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Jetske Viveen, Izaak F. Kodde, Andras Heijink, Koen L. M. Koenraadt, Michel P. J. van den Bekerom, and Denise Eygendaal

  • Since the introduction of the radial head prosthesis (RHP) in 1941, many designs have been introduced. It is not clear whether prosthesis design parameters are related to early failure. The aim of this systematic review is to report on failure modes and to explore the association between implant design and early failure.

  • A search was conducted to identify studies reporting on failed primary RHP. The results are clustered per type of RHP based on: material, fixation technique, modularity, and polarity. Chi-square tests are used to compare reasons for failure between the groups.

  • Thirty-four articles are included involving 152 failed radial head arthroplasties (RHAs) in 152 patients. Eighteen different types of RHPs have been used.

  • The most frequent reasons for revision surgery after RHA are (aseptic) loosening (30%), elbow stiffness (20%) and/or persisting pain (17%). Failure occurs after an average of 34 months (range, 0–348 months; median, 14 months).

  • Press-fit prostheses fail at a higher ratio because of symptomatic loosening than intentionally loose-fit prostheses and prostheses that are fixed with an expandable stem (p < 0.01).

  • Because of the many different types of RHP used to date and the limited numbers and evidence on early failure of RHA, the current data provide no evidence for a specific RHP design.

Cite this article: EFORT Open Rev 2019;4:659-667. DOI: 10.1302/2058-5241.4.180099

Karthik Karuppaiah and Joydeep Sinha

  • Injuries to the rotator cuff (RC) are common and could alter shoulder kinematics leading to arthritis. Synthetic and biological scaffolds are increasingly being used to bridge gaps, augment RC repair and enhance healing potential. Our review evaluates the clinical applications, safety and outcome following the use of scaffolds in massive RC repair.

  • A search was performed using EBSCO-Hosted Medline, CINAHL, Cochrane and PubMed using various combinations of the keywords ‘rotator cuff’, ‘scaffold’, ‘biological scaffold’, ‘massive rotator cuff tear’ ‘superior capsular reconstruction’ and ‘synthetic scaffold’ between 1966 and April 2018. The studies that were most relevant to the research question were selected. All articles relevant to the subject were retrieved, and their bibliographies hand searched.

  • Synthetic, biosynthetic and biological scaffolds are increasingly being used for the repair/reconstruction of the rotator cuff. Allografts and synthetic grafts have revealed more promising biomechanical and early clinical results than xenografts. The retear rates and local inflammatory reactions were alarmingly high in earlier xenografts. However, this trend has reduced considerably with newer versions. Synthetic patches have shown lower retear rates and better functional outcome than xenografts and control groups.

  • The use of scaffolds in the treatment of rotator cuff tear continues to progress. Analysis of the current literature supports the use of allografts and synthetic grafts in the repair of massive cuff tears in reducing the retear rate and to provide good functional outcome. Though earlier xenografts have been fraught with complications, results from newer ones are promising. Prospective randomized controlled trials from independent centres are needed before widespread use can be recommended.

Cite this article: EFORT Open Rev 2019;4:557-566. DOI: 10.1302/2058-5241.4.180040

Simon A. Hurst, Thomas M. Gregory, and Peter Reilly

  • An os acromiale occurs when any of the primary ossification centres of the acromion fail to fuse with the basi-acromion. It is present in approximately 8% of individuals, and whilst the majority of these individuals are unaffected it can cause significant pain and disability. It can impact seemingly unrelated surgical intervention in the region such as subacromial decompression and reverse shoulder arthroplasty. A painful os acromiale can be both a diagnostic challenge, and difficult to manage. There remain a wide variety of surgical practices with variable outcomes achieved. We present an evidence-based discussion of the surgical techniques described to date in the literature, alongside a comprehensive review of the incidence and pathophysiology of os acromiale.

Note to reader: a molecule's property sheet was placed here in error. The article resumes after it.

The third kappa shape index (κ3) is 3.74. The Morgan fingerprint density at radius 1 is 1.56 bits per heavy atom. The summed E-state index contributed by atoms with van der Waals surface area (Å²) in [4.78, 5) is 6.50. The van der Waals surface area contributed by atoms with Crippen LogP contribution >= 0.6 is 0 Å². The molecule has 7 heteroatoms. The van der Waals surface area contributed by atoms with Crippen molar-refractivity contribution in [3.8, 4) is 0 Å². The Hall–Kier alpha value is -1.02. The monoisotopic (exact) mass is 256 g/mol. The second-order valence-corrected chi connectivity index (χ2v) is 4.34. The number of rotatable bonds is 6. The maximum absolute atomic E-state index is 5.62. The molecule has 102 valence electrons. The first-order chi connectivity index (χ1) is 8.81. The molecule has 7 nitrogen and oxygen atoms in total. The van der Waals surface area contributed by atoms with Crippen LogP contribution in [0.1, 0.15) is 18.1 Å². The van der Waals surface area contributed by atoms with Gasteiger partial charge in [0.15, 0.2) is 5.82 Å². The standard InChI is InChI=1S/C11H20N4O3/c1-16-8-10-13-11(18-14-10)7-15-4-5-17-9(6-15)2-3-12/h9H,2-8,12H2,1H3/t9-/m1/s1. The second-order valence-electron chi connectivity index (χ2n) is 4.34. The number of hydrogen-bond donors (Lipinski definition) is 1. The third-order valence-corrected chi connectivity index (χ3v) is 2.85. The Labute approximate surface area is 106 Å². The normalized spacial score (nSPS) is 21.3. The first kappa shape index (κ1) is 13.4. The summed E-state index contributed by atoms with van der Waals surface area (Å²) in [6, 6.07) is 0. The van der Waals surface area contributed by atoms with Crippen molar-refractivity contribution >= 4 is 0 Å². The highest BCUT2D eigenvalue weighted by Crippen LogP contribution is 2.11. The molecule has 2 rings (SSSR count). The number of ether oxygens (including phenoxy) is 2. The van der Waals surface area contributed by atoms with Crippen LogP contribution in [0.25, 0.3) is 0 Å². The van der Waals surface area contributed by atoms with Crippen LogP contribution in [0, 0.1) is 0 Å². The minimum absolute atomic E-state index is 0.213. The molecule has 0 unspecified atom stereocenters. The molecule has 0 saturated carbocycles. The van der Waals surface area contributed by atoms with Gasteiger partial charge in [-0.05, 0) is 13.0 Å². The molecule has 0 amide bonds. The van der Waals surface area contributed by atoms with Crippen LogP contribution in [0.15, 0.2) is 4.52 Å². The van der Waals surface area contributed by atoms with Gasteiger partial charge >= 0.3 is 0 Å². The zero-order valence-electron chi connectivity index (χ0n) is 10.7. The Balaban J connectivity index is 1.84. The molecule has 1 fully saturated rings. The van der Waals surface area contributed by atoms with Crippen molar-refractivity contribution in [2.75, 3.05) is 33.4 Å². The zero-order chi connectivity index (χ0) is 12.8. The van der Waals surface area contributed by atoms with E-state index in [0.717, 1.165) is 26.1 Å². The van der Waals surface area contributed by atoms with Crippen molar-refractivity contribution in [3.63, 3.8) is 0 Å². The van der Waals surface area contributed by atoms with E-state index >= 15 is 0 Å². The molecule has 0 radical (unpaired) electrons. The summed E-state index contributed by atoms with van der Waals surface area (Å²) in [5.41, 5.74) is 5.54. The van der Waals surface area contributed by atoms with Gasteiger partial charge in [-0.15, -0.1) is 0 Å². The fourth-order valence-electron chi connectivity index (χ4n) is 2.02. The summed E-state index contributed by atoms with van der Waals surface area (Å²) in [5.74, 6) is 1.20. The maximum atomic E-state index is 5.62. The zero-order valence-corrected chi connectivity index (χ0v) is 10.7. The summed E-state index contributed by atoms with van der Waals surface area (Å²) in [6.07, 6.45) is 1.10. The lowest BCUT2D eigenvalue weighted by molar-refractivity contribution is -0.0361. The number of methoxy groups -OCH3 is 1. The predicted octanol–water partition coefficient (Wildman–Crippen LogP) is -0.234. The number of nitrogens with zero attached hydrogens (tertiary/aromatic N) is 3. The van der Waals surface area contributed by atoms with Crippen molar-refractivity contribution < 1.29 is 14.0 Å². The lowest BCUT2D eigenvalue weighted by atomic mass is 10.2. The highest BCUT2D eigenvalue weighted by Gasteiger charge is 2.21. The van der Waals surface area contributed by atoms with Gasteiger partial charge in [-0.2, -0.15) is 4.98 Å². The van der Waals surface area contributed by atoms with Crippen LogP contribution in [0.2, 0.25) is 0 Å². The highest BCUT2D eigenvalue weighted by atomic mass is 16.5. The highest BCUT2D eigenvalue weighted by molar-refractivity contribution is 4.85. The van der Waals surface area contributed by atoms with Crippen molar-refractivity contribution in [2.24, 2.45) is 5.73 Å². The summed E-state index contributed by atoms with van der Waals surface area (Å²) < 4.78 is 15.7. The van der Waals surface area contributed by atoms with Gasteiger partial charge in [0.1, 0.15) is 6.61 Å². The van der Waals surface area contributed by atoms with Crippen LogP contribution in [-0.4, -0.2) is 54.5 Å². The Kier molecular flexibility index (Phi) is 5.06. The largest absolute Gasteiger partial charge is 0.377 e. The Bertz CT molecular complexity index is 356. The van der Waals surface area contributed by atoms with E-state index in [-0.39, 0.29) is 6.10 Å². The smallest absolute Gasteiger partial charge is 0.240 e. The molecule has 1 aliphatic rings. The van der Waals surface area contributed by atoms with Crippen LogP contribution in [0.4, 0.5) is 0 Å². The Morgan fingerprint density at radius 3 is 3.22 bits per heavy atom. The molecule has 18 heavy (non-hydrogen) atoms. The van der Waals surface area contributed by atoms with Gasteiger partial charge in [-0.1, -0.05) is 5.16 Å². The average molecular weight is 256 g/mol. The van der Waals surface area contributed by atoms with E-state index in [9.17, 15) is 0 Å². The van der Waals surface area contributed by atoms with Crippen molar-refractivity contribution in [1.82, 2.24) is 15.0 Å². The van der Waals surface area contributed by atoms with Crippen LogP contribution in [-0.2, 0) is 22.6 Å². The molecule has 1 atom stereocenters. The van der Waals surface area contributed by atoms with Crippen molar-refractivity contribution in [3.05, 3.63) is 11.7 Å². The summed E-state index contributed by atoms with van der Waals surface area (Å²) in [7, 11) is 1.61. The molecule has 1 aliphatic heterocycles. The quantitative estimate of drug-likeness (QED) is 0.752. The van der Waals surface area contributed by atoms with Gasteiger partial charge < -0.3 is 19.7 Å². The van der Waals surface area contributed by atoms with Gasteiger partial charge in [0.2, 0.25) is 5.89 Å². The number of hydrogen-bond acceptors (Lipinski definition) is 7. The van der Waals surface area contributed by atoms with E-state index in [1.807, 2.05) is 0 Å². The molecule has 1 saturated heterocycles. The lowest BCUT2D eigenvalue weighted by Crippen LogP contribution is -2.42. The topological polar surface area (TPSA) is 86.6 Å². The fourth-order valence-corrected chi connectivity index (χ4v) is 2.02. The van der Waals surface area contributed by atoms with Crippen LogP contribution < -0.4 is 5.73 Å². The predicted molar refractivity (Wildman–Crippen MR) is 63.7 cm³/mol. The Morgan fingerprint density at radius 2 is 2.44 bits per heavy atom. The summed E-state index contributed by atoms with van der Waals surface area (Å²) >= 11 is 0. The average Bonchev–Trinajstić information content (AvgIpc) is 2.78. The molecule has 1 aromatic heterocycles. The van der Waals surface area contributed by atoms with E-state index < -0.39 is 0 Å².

• This review was written after a comprehensive analysis of the literature to date relating to os acromiale. Particular focus was given to material examining surgical management techniques, and the condition’s incidence across different population groups.

  • Open reduction and internal fixation using cannulated screws, or tension band wiring have superior outcomes in the literature in the treatment of symptomatic os acromiale. There may be a biomechanical advantage of combining the two techniques. Preservation of large anterior deltoid attachment is necessary, with consideration being given to the local blood supply. There is likely no additional benefit from iliac crest vs local bone grafting. Research in this area remains of a low evidence level with small samples sizes. Appropriately powered clinical research of a higher-level evidence methodology is needed in order to differentiate further in the choice of surgical intervention.

Cite this article: EFORT Open Rev 2019;4:525-532. DOI: 10.1302/2058-5241.4.180100

Laurent Nové-Josserand

  • Glenoid exposure should offer frontal access to the glenoid to allow the ancillary tools to be used freely and thus facilitate the good positioning of the glenoid implant.

  • The two classically recognized approaches for shoulder arthroplasty are the deltopectoral and the transdeltoid approach.

  • The axillary nerve is the most important anatomical structure in the glenoid, passing down the anterior part of the subscapularis, the inferior pole of the joint and the deep face of the deltoid muscle.

  • Inferior glenohumeral release is the key step that allows the humerus to be retracted back or downwards thereby exposing the glenoid face on.

  • In difficult and stiff cases, once pectoralis major release, osteophyte resection and posterior capsulectomy have been performed, a compression fracture, produced by using a retractor to push against the upper extremity of the humerus, can provide the extra few millimetres of space required to use the ancillary tools without hindrance.

Cite this article: EFORT Open Rev 2019;4 DOI: 10.1302/2058-5241.4.180057

Nuri Aydin, Mahmut Enes Kayaalp, Mustafa Asansu, and Bedri Karaismailoglu

  • Posterior dislocations are rare and diagnostically difficult injuries. Diagnosis is often delayed and this leads to a locked posteriorly dislocated humeral head.

  • Treatment options include conservative methods and surgical anatomic reconstruction options as well as non-anatomic surgical procedures such as subscapularis tendon transfer, hemiarthroplasty and total shoulder arthroplasty.